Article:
However, the first comment details that this is sort of useless anyway, since

you can't reassign the array, but you can replace individual values.

More information on Stack Overflow here

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It's not useless, since it's often important to know whether an array-type field will always point to the same array instance. Among other things, wrapping an array in a ReadOnlyCollection will yield a "live" read-only view if the variable always points to the same array, but a broken one if the field later refers to a different array. People who don't understand the distinction between holding an object and holding a reference may be confused by a readonly designator, but those who do understand the distinction will recognize its significance. –  supercat Oct 10 '12 at 23:37
@supercat I was referring to the fact that the array doesn't act like what we would normally expect to be readonly, since it is, in fact, mutable. –  David B Oct 11 '12 at 22:05
It's unfortunate that the C# syntax readonly int[] Foo makes it look as though Foo is a read-only array of integers, as opposed to the vb-style ReadOnly Foo As Integer(), which looks more like a declaration of a read-only reference to an array of integers, but someone who understands C# and .net should understand what is and is not promised by the declaration; anyone who cannot understand that will likely have other major problems with understanding the differences between Array1 = Array2, Array1 = (int[])Array2.Clone(), and Array.Copy(Array1, Array2, Array1.Length);. –  supercat Oct 11 '12 at 22:27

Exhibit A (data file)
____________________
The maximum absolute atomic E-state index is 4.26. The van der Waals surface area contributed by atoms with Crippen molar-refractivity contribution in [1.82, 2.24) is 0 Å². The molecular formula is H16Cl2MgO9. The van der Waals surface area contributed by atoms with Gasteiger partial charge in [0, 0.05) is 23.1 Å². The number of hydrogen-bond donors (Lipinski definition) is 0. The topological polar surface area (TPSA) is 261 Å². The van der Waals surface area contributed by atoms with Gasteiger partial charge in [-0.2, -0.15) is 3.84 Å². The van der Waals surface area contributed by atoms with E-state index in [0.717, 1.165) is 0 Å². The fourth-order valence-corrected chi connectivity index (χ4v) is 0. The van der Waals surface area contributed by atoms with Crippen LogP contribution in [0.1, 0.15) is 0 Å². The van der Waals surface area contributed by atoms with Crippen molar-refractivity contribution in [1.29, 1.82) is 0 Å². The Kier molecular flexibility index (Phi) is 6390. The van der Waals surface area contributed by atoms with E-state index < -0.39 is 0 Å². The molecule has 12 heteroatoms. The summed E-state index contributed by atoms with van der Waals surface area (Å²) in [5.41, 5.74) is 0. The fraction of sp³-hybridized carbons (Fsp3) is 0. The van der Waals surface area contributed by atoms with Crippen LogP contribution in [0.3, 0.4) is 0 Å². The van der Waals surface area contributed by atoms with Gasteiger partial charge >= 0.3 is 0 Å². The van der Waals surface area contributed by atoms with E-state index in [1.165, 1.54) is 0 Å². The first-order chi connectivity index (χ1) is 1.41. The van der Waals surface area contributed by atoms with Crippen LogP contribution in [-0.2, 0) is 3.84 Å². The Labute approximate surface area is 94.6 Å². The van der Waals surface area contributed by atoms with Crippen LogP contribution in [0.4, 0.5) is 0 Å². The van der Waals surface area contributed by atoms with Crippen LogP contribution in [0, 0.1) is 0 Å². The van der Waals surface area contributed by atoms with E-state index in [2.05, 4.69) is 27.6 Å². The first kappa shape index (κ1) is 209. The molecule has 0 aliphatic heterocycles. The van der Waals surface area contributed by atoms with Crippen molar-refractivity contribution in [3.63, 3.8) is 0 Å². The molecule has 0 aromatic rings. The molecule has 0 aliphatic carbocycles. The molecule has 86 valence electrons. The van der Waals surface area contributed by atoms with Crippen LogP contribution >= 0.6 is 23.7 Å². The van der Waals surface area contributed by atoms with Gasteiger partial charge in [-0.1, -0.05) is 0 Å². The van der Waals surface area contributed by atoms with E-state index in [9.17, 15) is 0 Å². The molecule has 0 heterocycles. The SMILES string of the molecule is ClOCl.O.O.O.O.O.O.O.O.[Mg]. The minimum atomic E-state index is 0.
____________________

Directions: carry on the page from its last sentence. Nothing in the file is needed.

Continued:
You can in fact declare an array constant, using the const keyword, as long as the initializer is a compile-time constant.

const byte[] Nothing = null;

As a general rule, for reference types, only null is a compile-time constant.

.NET makes a special exception to also allow string literals.

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Well this is useless. Who would do this? –  Cole Johnson Aug 19 '12 at 3:52
@BenVoigt I don't think strings are an exception; it's just that they can be represented as a literal, unlike arrays... And null works because it's a literal. –  Thomas Levesque Aug 19 '12 at 3:53

The problem with an array declared as readonly is that even though the field is readonly (you can't make it reference another array), the content of the array itself can be changed.

If you need an "immutable array" where you can't change the content, the answer is: don't use an array. Arrays are mutable, and there is nothing you can do about it.

A possible workaround is to use a readonly collection:

static readonly IList<byte> AesSwapBytes =
    new ReadOnlyCollection<byte>(new byte[] { ... });

If you need to use it as an array, just call the ToArray extension method on it. It will return an array with a copy of the data, not the original array; so if you modify the result of ToArray, it won't affect the original collection.